“It was good. We’ll win next year,” he said without looking up from playing Angry Birds. “I’m hungry. Can we get pancakes?”
I’m relatively new at this hockey mom thing. And as such, I think I got a little rabid during the course of the playoffs. I earn my living as an endurance sports coach, so you would think I’d know a thing or two about the psychology of winning and losing, but the stakes all of a sudden felt so much higher when it was my kid. Funny enough, he didn’t seem to feel the same way. And that was a good thing.
It brought to mind a piece written a couple of years ago by Neil Swidey for Boston Globe Magazine. Entitled “What We Lose When Everybody Wins,” it should be required reading for all hockey moms and dads. In the article, he offered this point, “We need to get to the point where a loss is seen for the insignificant thing it is. But we won’t get there by protecting kids from any exposure to it.” I would add that we also won’t get there if as parents we don’t see that “insignificance” ourselves.
When Sam went to his first hockey practice, he was off the ice crying in about 15 minutes and refused to go back for six months. Why? Because he thought everyone else was better than him. He had pictures in his head of what kind of hockey player he would be, and it didn’t involve milk crates and landing on his butt every 30 seconds.
The drive to play the game well that drove him right off the ice at age 5, kept him out there battling at age 6, even when his team was getting soundly beaten. Interestingly enough, Swidey would argue that it’s probably the same reason Sam doesn’t see the outcome as all that important. Healthy competition — by definition requiring a winner and a loser — means striving hard alongside your opponent to draw the best out of each other, not simply hoping for a win regardless of how you get it.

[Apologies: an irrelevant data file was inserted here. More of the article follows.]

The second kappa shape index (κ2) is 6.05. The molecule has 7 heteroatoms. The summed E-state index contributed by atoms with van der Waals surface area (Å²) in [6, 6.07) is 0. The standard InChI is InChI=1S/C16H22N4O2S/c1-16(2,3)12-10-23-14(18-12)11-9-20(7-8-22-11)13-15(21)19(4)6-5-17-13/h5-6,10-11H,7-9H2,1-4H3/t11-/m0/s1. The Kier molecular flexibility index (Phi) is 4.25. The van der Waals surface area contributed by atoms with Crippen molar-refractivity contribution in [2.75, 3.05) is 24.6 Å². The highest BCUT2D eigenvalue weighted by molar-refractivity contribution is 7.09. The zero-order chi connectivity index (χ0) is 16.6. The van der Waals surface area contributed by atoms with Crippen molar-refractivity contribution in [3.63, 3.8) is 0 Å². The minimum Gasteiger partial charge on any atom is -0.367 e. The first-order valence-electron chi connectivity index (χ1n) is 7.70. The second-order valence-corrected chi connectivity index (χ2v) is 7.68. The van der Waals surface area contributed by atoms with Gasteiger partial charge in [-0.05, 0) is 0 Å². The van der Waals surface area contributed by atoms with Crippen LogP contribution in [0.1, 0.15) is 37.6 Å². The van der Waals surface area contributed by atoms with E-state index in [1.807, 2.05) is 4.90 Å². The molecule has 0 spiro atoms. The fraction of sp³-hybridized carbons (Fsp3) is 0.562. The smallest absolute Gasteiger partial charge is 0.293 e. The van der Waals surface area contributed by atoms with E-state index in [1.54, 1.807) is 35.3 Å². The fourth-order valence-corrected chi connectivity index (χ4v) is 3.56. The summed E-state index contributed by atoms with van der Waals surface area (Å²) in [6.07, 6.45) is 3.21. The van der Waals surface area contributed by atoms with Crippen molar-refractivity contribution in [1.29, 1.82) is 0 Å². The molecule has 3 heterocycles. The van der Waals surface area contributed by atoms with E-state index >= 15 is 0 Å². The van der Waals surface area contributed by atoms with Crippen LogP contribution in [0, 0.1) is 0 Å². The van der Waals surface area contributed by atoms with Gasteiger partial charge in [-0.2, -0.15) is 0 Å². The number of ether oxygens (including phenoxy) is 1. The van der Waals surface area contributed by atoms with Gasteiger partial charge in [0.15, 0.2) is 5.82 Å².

So while it might have been really hard for this hockey mom (and dad and sister) to watch, it seems pretty clear that Sam and his teammates got as much out of a loss as a win. And we learned what it seems like a lot of little hockey players knew already — you don’t play hard to get a trophy. You play hard because you love the game.
And then you go get pancakes with the people who love you.
Introducing The Hockey Mom
New England Hockey Journal is proud to debut a new column this month, “The Hockey Mom,” by April Bowling. The column is aimed at mothers — and fathers — who toil long hours to support their young hockey players. April is a mother of two, including one avid little hockey player named Sam. Owner of TriLife Coaching, a multisport training firm in Essex, Mass., April also co-founded the TriROK Foundation, which works to get families off the couch and into the exercises of swimming, biking and running. Learn more at www.trirok.org. She can be reached at firstname.lastname@example.org.
This article originally appeared in the May 2012 issue of New England Hockey Journal.